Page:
From there, later dimensions such as atonement are added on, but the gift/relational dimension is primary and foundational. Sacrifices for atonement include not only the original sense of gift, but the acknowledgement of a breach than needs to be healed, made up for, or “paid” back (though not in crassly commercial terms). The underlying aim is still that of inclusion in the relationship of communion and gift-giving, though.

Halbertal points out there is an uncertainty that naturally enters into the picture. Gifts can be rejected, which is even worse, in many ways, than being left out of the gift cycle. It’s one thing to be forgotten. It’s quite another to be seen, to be acknowledged, but then turned away and purposely excluded as unacceptable, as immoral, as lacking in some fundamental way. To have your “gift” deemed unworthy. Halbertal suggests this is partially why ritual develops around sacrifice. Ritual, in some ways, formulaically secures the proper mode of offering a sacrifice in such a way that it won’t be deemed unworthy, but will be accepted.

Incidentally, this is why it’s a mistake to see ancient rituals as fundamentally magical–at least in the biblical account. A magical understanding of sacrificial ritual is the fetishization and deterioration of the sacrificial process which, at core, is a relational practice aimed at securing the relationship of communion. This is part of the prophetic critique of the prophets against the sacrificial system in later centuries; instead of using it as the LORD had intended, for the sake of strengthening communion and relationship, they had turned it into an ex opere operato affair that “worked” even if the worshippers heart was set on other things.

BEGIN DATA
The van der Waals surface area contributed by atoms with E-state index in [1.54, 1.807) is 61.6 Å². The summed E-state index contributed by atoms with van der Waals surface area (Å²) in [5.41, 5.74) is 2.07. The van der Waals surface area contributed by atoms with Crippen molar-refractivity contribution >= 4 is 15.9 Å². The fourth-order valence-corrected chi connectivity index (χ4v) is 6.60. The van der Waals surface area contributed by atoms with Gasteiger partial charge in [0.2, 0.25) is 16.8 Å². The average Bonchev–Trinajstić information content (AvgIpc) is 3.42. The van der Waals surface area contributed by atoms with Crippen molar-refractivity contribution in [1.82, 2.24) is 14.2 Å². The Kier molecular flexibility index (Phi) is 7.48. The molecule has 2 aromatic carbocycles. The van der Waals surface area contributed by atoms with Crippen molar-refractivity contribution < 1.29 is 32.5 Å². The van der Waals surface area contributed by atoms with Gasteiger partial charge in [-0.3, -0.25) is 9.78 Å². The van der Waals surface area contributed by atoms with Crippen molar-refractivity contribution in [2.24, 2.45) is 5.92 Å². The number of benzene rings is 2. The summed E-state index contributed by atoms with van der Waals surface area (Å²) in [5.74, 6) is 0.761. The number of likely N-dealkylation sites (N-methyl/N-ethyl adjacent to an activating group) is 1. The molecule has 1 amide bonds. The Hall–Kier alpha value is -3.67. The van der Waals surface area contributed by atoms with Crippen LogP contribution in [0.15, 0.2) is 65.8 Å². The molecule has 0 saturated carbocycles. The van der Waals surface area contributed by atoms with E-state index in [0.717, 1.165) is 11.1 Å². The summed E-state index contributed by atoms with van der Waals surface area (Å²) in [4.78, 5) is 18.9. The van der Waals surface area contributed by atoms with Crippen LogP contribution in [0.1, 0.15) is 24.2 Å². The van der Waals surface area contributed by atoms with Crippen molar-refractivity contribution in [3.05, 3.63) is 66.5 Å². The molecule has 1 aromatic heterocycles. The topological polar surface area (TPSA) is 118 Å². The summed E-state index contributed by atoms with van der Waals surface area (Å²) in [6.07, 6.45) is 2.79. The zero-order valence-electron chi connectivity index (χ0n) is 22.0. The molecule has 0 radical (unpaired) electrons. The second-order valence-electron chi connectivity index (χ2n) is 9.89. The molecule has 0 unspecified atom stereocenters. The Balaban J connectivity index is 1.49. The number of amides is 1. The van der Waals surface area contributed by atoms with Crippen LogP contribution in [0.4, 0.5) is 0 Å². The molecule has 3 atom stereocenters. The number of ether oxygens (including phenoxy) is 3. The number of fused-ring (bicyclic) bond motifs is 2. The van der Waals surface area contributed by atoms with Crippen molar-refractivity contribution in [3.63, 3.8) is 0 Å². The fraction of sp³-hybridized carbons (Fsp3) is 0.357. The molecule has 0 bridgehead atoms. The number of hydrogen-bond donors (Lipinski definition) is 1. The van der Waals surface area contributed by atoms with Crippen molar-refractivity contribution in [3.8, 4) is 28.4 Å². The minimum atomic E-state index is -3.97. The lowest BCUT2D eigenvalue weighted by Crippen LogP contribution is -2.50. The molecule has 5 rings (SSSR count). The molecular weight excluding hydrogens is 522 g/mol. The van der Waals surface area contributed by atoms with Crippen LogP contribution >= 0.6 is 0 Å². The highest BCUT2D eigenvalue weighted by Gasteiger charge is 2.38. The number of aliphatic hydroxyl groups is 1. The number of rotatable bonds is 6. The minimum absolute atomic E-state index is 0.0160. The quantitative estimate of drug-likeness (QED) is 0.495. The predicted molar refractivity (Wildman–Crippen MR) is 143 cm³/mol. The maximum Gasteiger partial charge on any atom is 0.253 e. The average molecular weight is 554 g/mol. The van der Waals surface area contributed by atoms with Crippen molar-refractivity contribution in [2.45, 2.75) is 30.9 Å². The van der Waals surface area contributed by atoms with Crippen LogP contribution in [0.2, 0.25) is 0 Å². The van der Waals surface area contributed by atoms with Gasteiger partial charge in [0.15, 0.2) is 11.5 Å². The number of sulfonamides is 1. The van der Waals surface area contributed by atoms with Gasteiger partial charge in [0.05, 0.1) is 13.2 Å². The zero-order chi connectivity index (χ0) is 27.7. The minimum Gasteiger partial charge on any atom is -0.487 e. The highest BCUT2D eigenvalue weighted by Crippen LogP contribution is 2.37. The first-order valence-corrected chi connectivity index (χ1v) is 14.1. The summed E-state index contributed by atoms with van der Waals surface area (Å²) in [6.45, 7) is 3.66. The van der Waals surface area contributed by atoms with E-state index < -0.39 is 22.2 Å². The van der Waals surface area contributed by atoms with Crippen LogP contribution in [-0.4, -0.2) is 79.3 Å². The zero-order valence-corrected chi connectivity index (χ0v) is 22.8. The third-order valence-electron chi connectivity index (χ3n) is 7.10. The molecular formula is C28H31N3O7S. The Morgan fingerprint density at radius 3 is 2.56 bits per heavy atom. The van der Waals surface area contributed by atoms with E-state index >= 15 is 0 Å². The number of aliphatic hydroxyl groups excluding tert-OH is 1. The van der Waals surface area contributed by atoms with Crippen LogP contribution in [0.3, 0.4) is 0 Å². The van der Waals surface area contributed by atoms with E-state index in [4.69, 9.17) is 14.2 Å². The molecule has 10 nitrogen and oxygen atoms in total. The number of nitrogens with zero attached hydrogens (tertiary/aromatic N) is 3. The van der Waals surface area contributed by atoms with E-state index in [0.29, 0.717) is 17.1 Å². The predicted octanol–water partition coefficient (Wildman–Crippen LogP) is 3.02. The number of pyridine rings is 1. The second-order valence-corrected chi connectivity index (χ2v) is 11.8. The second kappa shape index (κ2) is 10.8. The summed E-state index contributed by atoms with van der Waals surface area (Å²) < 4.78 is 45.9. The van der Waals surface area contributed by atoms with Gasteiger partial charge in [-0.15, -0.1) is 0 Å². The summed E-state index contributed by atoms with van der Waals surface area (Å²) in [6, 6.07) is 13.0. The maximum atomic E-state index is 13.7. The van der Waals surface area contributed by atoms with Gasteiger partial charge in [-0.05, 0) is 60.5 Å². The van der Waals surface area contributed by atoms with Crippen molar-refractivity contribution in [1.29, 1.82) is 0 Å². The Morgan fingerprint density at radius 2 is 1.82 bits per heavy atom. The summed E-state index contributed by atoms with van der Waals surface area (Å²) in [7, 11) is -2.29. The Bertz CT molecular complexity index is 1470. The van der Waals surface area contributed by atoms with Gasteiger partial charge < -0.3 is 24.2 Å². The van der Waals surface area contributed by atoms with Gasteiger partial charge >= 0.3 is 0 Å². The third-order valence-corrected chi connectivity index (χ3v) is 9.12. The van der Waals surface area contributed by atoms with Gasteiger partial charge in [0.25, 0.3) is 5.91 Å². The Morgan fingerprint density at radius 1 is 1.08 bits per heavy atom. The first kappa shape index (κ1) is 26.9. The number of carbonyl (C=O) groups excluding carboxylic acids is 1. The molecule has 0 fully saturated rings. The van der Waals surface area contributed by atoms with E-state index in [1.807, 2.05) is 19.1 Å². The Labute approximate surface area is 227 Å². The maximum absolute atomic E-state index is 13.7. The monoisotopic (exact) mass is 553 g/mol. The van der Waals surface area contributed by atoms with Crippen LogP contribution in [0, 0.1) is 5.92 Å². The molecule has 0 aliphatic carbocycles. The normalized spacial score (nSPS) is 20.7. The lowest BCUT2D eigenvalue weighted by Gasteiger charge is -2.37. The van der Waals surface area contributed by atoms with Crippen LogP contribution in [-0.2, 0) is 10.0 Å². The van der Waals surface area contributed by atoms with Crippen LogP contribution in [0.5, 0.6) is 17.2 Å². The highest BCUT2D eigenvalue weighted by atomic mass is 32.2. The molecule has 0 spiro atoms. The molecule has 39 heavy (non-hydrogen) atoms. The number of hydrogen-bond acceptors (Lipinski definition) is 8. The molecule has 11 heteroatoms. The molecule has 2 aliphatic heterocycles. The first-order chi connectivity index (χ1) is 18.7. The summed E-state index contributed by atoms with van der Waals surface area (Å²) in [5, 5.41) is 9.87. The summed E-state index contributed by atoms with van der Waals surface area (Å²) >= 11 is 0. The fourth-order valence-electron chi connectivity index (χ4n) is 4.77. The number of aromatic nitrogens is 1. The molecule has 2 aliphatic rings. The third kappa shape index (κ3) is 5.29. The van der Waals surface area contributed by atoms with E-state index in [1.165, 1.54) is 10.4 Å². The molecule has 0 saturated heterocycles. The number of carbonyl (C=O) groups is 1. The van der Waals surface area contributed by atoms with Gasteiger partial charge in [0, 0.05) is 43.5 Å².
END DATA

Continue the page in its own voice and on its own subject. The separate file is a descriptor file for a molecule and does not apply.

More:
Sacrifice and the Violence of Cain

Now, all of this is relevant in shedding light on a number of important texts related to sacrifice and violence. I’ll take time only with one that Halbertal works with, namely the story of Cain and Abel. In this story, Halbertal sees a number of the basic features of his account of sacrifice, atonement, and some of the dynamics of violence connected to it.

Cain and Abel both offer gifts to God, but Abel is accepted while Cain is rejected. The text is silent as to the reason and Halbertal takes this silence as the suggestion that it’s a matter as mysterious as “human love and endearment” (9). While I think there’s an element of mystery, it’s also important to note that God himself implies that Cain’s offering was rejected because he found some real fault in it (Gen. 4:6-7). All the same, Halbertal insightfully points out the relational stakes involved in the risk of sacrifice and the pain Cain experienced in the rejection of his gifts:

A proper understanding of Cain’s and Abel’s sacrifices provides an alternative to Girard’s account concerning the nexus of violence and sacrifice. The source of violence is in the rejection from the sacrificial bond, the exclusion from the gift cycle. Because Cain’s gift was refused, he was excluded from the most meaningful bond. He brought forward his gift, thus showing his desire to take part, and was slapped in the face, annihilated…. (19)

As we said earlier, it’s far worse to have your gift rejected than to simply be ignored. It is stronger than being ignored, but rather examined and then put to the side consciously. Halbertal says this rejection is the root of Cain’s violence: